Gatti died at 37 at a resort in Brazil in a controversial case in which debate still swirls over whether he was murdered by his wife or committed suicide. I wish Gatti was alive to attend his induction because nobody would have had a better time. His election is a well-deserved honor even if I know that many disagree.

I am also very happy that Yuh (38-1, 14 KOs) got in at long last. It seemed like he was destined to be lost forever among voters. I had been voting for him for the past few years, but the Asian greats have been underappreciated by HOF voters for years. He fought from 1982 to 1993 and twice held versions of the 108-pound world title. He went 7-1 against other titleholders and retired at age 29.

Yuh made a division-record 17 defenses during his first reign, which lasted six years, before losing to Hiroki Ioka via split decision. But Yuh regained the title in the immediate rematch, made one defense and then retired. I previously had also voted for Yuh's countryman Jung-Koo Chang, who also was a junior flyweight champion and was elected to the HOF in 2010. They are arguably the best two fighters in South Korean history, so it never made sense to me why Chang was elected but not Yuh, since they were contemporaries with similar résumés. In my view, you couldn't have one in without the other even if they both deserve points off for never having fought each other. Now, the argument is over. They are both where they belong.

I have also been voting for Hamed (36-1, 31 KOs) for the past several years. He was flashy and rubbed a lot of people the wrong way with his outlandish trash talk and arrogant attitude. But he was a lot more than that and I honestly believe many let that stuff get in the way of an honest assessment of his career. Sure, his technique was flawed and he relied too much on his massive, one-punch power. And, yes, he fought for only 10 years (1992 to 2002) and lost his biggest fight, a clear decision in a showdown with future Hall of Famer Marco Antonio Barrera in 2001, after which he fought only once more.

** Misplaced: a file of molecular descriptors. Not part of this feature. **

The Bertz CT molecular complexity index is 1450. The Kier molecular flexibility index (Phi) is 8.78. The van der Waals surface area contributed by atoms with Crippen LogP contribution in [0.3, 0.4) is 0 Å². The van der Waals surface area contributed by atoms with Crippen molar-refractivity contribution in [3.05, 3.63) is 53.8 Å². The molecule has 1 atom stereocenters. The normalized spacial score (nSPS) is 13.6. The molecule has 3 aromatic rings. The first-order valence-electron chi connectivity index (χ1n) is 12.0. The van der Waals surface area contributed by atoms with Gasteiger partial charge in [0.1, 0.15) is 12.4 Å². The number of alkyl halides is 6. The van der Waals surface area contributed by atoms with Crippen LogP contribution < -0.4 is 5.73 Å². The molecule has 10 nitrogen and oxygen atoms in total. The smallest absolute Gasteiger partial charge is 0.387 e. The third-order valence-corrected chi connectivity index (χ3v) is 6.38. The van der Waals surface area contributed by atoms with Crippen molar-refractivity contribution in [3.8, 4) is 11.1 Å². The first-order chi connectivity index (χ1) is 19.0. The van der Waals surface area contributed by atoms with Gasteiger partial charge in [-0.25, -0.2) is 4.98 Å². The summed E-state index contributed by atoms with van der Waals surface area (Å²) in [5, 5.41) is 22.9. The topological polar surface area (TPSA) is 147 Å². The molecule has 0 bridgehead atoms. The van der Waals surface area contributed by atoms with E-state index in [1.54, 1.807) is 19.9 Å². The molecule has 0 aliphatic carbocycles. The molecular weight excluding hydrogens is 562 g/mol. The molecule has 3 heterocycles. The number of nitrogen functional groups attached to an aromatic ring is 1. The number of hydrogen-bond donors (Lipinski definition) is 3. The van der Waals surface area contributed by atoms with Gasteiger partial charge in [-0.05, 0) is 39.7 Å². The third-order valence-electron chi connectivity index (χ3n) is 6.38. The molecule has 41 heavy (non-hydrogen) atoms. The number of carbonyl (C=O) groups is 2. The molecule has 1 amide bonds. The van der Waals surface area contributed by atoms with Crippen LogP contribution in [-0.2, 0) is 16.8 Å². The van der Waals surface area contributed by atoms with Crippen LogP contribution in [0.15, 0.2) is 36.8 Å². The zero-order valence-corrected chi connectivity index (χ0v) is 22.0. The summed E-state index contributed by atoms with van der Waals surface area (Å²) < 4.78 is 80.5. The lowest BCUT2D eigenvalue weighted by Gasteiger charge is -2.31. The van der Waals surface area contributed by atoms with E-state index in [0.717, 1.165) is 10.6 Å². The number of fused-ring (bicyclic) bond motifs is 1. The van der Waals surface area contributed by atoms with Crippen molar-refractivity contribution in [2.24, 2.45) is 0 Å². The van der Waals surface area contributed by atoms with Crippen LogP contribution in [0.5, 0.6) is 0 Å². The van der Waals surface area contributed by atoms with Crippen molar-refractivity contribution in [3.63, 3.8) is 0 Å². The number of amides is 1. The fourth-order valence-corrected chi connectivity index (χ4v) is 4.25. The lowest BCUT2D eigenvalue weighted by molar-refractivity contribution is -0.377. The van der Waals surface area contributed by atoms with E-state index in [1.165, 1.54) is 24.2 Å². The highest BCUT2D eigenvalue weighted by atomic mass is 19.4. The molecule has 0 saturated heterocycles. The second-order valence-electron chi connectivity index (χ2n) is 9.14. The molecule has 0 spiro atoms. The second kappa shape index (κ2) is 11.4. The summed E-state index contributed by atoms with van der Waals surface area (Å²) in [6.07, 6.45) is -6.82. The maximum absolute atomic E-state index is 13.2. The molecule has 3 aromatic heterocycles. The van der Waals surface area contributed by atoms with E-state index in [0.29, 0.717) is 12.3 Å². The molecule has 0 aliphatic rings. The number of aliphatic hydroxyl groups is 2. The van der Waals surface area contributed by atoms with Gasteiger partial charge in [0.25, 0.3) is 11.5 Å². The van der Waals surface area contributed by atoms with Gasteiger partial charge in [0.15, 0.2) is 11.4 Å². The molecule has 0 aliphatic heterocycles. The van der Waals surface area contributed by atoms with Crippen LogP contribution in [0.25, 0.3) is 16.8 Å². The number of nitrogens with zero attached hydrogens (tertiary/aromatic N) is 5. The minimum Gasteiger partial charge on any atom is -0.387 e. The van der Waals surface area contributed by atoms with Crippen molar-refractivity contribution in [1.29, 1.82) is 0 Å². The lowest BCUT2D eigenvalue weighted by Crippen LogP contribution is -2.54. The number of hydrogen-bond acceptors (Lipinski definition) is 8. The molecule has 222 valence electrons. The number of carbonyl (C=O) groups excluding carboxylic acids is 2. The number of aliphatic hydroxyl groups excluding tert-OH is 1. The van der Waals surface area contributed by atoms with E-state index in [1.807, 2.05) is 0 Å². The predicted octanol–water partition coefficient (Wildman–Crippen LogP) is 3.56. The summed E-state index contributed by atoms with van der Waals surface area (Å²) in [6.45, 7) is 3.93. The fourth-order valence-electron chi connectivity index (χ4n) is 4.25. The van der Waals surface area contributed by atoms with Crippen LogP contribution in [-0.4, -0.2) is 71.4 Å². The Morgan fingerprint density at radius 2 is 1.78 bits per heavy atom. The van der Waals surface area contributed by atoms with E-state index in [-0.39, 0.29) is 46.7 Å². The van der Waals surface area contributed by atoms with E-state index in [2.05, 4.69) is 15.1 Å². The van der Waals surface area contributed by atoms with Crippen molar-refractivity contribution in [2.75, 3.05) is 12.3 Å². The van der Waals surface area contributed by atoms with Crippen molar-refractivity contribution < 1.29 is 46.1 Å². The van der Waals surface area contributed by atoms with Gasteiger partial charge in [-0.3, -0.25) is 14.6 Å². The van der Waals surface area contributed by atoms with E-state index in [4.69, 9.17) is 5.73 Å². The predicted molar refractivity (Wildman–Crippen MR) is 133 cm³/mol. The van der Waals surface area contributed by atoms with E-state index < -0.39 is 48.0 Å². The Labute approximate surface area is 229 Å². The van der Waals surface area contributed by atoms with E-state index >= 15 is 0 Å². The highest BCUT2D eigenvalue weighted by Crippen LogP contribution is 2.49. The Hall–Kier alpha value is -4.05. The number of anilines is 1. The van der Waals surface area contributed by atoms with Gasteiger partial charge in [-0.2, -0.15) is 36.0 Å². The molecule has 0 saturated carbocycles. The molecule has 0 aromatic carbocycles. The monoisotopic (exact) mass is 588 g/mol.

Hamed also blatantly ducked Juan Manuel Marquez, who was his longtime mandatory challenger. But putting those negatives aside, a fighter must be judged on whom he did fight and how he performed and Hamed beat everyone else. He also brought enormous excitement like nobody else and should be respected for many accomplishments.

Not only did Hamed have massive power and a strong résumé, he gets points from me for changing the economics of the smaller weight classes. In the days before Hamed, featherweights -- and fighters even smaller -- making seven-figure purses was almost unheard of. After the Hamed era, it became the norm for the smaller superstars -- fighters such as Manny Pacquiao, Erik Morales and Barrera who owe Hamed a debt of gratitude for paving the way.

For several years, Hamed was considered the clear No. 1 featherweight in the world and was ranked on the various pound-for-pound lists. And, in an era of watered-down titles and four major belts, he should have held all four simultaneously except that boxing's politics actively work against that. He defeated alphabet titleholders Steve Robinson (TKO8), Tom Johnson (TKO8) and Cesar Soto (W12) to claim belts. He also beat Wilfredo Vazquez (TKO7), who had been stripped of his version of the title for facing Hamed.

Other notable names Hamed beat: Kevin Kelley (their 1997 fight at Madison Square Garden was one of the most exciting fights of the decade), Paul Ingle, Vuyani Bungu and Manuel Medina. Overall, Hamed defended his WBO version of the title 15 times and held the lineal 126-pound championship for three years while bringing extraordinary excitement and showmanship to a small weight class that had never seen the infusion of money it enjoyed during Hamed's heyday.

Hamed belongs in the HOF.